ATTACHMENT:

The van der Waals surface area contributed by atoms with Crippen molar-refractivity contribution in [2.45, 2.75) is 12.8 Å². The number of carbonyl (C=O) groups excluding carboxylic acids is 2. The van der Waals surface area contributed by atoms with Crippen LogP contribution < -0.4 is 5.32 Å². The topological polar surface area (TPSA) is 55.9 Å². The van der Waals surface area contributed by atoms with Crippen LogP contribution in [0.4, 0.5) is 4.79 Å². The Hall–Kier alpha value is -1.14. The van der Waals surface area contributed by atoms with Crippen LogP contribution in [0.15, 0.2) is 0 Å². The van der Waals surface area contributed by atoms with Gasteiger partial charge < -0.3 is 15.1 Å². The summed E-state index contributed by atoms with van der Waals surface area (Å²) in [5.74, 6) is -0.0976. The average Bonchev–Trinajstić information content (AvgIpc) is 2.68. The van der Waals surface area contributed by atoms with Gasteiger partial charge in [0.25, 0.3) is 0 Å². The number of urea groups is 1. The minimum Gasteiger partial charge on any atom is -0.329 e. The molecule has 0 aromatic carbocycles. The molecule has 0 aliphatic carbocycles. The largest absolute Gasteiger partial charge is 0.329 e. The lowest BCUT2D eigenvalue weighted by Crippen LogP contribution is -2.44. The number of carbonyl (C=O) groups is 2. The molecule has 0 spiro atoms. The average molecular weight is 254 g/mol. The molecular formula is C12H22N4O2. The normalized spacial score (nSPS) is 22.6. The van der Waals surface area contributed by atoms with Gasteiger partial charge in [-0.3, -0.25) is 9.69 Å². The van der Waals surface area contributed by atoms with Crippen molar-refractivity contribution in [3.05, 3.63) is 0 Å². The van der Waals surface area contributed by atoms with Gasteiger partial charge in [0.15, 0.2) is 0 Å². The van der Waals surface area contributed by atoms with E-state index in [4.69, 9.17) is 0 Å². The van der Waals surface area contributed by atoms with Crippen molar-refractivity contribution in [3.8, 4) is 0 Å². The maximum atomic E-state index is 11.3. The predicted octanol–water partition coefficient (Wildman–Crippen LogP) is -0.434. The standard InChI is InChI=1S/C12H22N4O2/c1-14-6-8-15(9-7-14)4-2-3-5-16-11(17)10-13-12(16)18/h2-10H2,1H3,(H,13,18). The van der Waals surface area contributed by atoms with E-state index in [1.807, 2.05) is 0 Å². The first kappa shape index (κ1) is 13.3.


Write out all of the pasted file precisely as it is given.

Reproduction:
The van der Waals surface area contributed by atoms with Crippen molar-refractivity contribution in [2.45, 2.75) is 12.8 Å². The number of carbonyl (C=O) groups excluding carboxylic acids is 2. The van der Waals surface area contributed by atoms with Crippen LogP contribution < -0.4 is 5.32 Å². The topological polar surface area (TPSA) is 55.9 Å². The van der Waals surface area contributed by atoms with Crippen LogP contribution in [0.4, 0.5) is 4.79 Å². The Hall–Kier alpha value is -1.14. The van der Waals surface area contributed by atoms with Crippen LogP contribution in [0.15, 0.2) is 0 Å². The van der Waals surface area contributed by atoms with Gasteiger partial charge < -0.3 is 15.1 Å². The summed E-state index contributed by atoms with van der Waals surface area (Å²) in [5.74, 6) is -0.0976. The average Bonchev–Trinajstić information content (AvgIpc) is 2.68. The van der Waals surface area contributed by atoms with Gasteiger partial charge in [0.25, 0.3) is 0 Å². The number of urea groups is 1. The minimum Gasteiger partial charge on any atom is -0.329 e. The molecule has 0 aromatic carbocycles. The molecule has 0 aliphatic carbocycles. The largest absolute Gasteiger partial charge is 0.329 e. The lowest BCUT2D eigenvalue weighted by Crippen LogP contribution is -2.44. The number of carbonyl (C=O) groups is 2. The molecule has 0 spiro atoms. The average molecular weight is 254 g/mol. The molecular formula is C12H22N4O2. The normalized spacial score (nSPS) is 22.6. The van der Waals surface area contributed by atoms with Gasteiger partial charge in [-0.3, -0.25) is 9.69 Å². The van der Waals surface area contributed by atoms with Crippen molar-refractivity contribution in [3.05, 3.63) is 0 Å². The van der Waals surface area contributed by atoms with Gasteiger partial charge in [0.15, 0.2) is 0 Å². The van der Waals surface area contributed by atoms with E-state index in [4.69, 9.17) is 0 Å². The van der Waals surface area contributed by atoms with Crippen molar-refractivity contribution in [3.8, 4) is 0 Å². The maximum atomic E-state index is 11.3. The predicted octanol–water partition coefficient (Wildman–Crippen LogP) is -0.434. The standard InChI is InChI=1S/C12H22N4O2/c1-14-6-8-15(9-7-14)4-2-3-5-16-11(17)10-13-12(16)18/h2-10H2,1H3,(H,13,18). The van der Waals surface area contributed by atoms with E-state index in [1.807, 2.05) is 0 Å². The first kappa shape index (κ1) is 13.3.